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Bring life to the empty halls! - 94%

andreipianoman, January 23rd, 2019

"Queen of Time" was regarded by many as the best album released in 2018. And I have to admit I was quite skeptical about that for some time. This band really isn't my thing. It's just a bit too easy and uses quite a lot of formula oriented songwriting. I've been living under the impression that they're just another one of those very appreciated bands that I just won't get into. However, as the praise for this album kept flowing from multiple directions, I decided to give it a chance and soon learned that I couldn't have been more wrong about them!

From the very beginning this album draws you in with the mighty chanting and glorious melodies of "The Bee". This is not only the first song I heard from this album but from the band altogether. And it's a force of nature! As the very promising first track sets the bar really high, the band then goes to develop that epic atmosphere with slightly straightforward yet very interesting and unusual songwriting that strikes a surprising amount of diversity and elevates a good idea to massive proportions, giving it a very unique DNA that will set their personality apart from everyone else! I am getting a lot of the epic and Nordic style that I'd normally associate to bands like Wintersun and Insomnium, but with a lot more accent on melody than aggression and technicality, and a lot less darker atmosphere. They just have this amazingly uplifting drive that gets you up from your seat and sends a surge of energy up your spine. Everything they express seems to be pointing upwards and soar ever higher! All their songs feel like anthems! And a great deal of this effect is the result of Tomi Joutsen's invincible voice coming in waves of deep growls with softer sections of amazing clean singing, sometimes creating an up and down effect between verses of singing and choruses of growls or the other way around alternating between the two as if there are two people singing. And he's backed by a truly amazing soundscape. All the instruments play in sublime harmony as if they are one mighty entity, forming a wall of multiple layers. While I'm not particularly impressed with each band member on his own, they did a more than excellent job at putting the pieces together and still giving some moments for each one to shine on his own.

The keyboard melodies in "The Bee" as well as a few beautiful clean piano sections and some very well placed solos focusing on melody instead of speed bring justice to Santeri Kallio. The guitars compose most of the melodies that make the album so easy to enjoy and are also a very powerful driving force when needed. The guitar solos are also a good feature. As for the bass and drums, while staying mostly in the background, it is impossible for them to go unnoticed thanks to the very good mix that brings a lot of the album's depth forward without overpowering the melody, keys, vocals or various backing elements.

Upon all that fabulous execution, the band then sprinkled a frenzy of details, additional elements and guest performances that make each song stand out on its own and I feel I have to give all those a shout-out. The choir and orchestra are obviously a key to their glorious sound, resounding on most of the songs and pushing Tomi Joutsen's amazing power even further. The same can be said about Noa Gruman's backing vocals on Message in the Amber, The Golden Elk and especially on The Bee, where she actually opens the album and embodies a slightly eerie and mystical energy over which the band starts building the layers. I've actually become familiar with this singer quite recently and was very pleasantly surprised to find that she was on this album. Then there's different other guest performances and fill-ins like different folk elements, wind instruments, a saxophone solo and a verse of Finnish spoken word on Daughter of Hate and a vocoder effect on Message in the Amber.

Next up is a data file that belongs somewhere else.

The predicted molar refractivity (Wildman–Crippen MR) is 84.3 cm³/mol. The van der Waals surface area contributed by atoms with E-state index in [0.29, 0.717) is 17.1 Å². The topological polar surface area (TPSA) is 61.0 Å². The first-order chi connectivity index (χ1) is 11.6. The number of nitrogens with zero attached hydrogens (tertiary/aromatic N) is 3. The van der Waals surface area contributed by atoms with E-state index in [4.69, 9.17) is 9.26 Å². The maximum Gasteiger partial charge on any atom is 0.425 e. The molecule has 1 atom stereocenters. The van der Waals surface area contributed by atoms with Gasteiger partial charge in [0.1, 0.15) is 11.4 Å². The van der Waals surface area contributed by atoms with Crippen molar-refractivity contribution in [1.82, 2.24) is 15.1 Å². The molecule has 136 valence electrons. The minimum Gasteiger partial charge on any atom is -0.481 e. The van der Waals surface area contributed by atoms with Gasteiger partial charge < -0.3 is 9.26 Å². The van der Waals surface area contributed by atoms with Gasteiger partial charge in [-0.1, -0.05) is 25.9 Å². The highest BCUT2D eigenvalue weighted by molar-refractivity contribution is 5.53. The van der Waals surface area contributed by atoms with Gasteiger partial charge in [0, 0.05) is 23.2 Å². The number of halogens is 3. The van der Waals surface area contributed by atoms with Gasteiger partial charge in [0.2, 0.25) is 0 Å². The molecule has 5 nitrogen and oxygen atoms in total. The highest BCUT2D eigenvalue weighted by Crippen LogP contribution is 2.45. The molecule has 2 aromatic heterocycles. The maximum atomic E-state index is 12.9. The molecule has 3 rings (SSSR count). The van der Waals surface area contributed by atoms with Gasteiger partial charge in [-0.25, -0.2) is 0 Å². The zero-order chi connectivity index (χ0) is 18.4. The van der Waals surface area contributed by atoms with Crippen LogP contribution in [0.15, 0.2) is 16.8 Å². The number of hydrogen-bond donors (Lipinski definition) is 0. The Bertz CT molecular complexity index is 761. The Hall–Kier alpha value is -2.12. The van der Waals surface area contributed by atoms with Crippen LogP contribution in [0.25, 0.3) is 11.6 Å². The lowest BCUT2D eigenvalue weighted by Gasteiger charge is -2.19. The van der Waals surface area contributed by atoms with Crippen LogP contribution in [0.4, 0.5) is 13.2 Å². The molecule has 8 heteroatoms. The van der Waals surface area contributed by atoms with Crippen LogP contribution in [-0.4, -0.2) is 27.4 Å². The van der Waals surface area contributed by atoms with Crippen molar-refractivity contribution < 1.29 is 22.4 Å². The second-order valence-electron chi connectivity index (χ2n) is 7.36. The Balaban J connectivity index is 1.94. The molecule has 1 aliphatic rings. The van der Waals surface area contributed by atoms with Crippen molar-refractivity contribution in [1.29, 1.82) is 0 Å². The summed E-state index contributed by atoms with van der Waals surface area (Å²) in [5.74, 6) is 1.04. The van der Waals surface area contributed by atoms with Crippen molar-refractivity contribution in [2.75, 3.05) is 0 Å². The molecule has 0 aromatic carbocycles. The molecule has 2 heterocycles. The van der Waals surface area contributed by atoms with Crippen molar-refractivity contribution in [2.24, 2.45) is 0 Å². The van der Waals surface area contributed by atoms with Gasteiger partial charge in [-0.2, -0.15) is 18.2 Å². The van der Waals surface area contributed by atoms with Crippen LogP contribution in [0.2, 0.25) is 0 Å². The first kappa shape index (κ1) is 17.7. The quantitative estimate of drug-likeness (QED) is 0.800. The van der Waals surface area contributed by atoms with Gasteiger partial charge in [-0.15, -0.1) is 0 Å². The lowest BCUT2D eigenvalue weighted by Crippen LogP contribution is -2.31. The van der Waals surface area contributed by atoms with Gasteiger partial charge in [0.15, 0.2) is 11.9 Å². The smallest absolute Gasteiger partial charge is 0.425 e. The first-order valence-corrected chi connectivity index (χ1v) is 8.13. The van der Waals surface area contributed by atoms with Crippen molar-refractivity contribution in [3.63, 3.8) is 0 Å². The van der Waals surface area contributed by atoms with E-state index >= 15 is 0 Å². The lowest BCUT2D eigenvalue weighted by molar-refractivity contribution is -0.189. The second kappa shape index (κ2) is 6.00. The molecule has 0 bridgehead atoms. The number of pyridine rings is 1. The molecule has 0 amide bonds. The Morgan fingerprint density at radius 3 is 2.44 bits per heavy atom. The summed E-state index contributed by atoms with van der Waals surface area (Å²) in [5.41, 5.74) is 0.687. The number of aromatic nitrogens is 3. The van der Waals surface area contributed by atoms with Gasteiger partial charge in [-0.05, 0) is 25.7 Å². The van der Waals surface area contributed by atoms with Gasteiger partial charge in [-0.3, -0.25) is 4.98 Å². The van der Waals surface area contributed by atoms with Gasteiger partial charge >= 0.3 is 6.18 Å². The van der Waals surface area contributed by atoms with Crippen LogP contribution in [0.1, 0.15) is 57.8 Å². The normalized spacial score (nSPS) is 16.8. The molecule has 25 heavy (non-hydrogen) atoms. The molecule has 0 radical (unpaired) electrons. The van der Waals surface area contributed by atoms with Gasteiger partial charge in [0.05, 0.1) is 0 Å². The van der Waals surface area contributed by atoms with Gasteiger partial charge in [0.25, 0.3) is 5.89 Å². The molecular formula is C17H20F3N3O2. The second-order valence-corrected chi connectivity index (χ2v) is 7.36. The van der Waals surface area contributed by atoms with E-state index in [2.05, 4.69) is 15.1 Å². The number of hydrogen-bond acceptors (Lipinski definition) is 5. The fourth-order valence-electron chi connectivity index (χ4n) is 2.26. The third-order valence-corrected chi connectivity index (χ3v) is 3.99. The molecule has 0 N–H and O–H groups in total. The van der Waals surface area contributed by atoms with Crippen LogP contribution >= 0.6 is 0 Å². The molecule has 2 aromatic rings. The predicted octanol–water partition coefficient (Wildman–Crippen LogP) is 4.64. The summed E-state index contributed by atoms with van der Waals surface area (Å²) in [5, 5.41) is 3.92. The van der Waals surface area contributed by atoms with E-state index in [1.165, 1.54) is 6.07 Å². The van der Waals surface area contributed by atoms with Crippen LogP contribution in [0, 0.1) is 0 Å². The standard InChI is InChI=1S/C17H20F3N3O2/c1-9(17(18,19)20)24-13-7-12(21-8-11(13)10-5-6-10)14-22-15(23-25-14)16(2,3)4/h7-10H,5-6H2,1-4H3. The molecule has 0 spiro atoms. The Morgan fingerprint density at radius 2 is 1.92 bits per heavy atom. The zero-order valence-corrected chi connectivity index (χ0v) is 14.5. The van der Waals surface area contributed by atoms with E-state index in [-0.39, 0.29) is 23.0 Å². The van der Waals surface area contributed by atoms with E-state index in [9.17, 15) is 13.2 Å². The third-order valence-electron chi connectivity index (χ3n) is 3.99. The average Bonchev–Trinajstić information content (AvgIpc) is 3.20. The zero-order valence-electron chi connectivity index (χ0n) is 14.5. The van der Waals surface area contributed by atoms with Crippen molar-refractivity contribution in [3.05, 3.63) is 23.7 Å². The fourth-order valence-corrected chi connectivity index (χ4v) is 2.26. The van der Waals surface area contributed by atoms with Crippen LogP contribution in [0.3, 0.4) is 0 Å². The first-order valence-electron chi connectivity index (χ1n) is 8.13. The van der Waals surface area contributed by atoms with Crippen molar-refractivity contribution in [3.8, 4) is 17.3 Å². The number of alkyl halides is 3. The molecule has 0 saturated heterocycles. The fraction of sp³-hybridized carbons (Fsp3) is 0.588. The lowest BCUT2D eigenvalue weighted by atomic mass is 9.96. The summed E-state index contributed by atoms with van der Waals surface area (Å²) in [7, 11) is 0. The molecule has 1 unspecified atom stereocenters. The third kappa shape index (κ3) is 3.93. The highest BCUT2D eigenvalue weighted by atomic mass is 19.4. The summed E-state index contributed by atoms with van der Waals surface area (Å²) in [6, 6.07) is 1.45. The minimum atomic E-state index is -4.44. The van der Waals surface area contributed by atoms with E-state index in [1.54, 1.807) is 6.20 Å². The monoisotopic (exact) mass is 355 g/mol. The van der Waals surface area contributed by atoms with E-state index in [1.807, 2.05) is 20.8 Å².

But by far my favorite guest performance and probably the cherry on the top that got me completely sold on Queen of Time was Anneke van Giersbergen's vocals on Amongst Stars. As if this wasn't enough of an enjoyable and uplifting song, she comes and transforms it into a real gem. Between Tomi Joutsen's dynamic of clean and harsh and her unique and crystalline voice there's so much vocal diversity stuffed in five minutes that you don't even know when the song goes by.

However, my nerdy, prog-addicted, messed up self still prevents me from agreeing to this being album of the year for 2018. It is an amazing album, many might say a masterpiece, but for me the verse-chorus structures and the formula based on hooks is still a bit of a downer. This is one of those situations where I can say "It's not you. It's me". There is no real problem with the album and the ingenuity and creativity that enveloped that formula makes it one of the best (if not THE best) album of "easy music" that I've ever heard. But hearing one full hour of this music still gets a little redundant for me until the end and for that reason, Amorphis will have to live with a slightly stained yet humble and honest praise from me. I'm impressed and I think on some level pretty much anyone will be so I strongly urge you to spin this album more than once and I'm thoroughly confident that regardless of your musical taste, you will find something to enjoy here!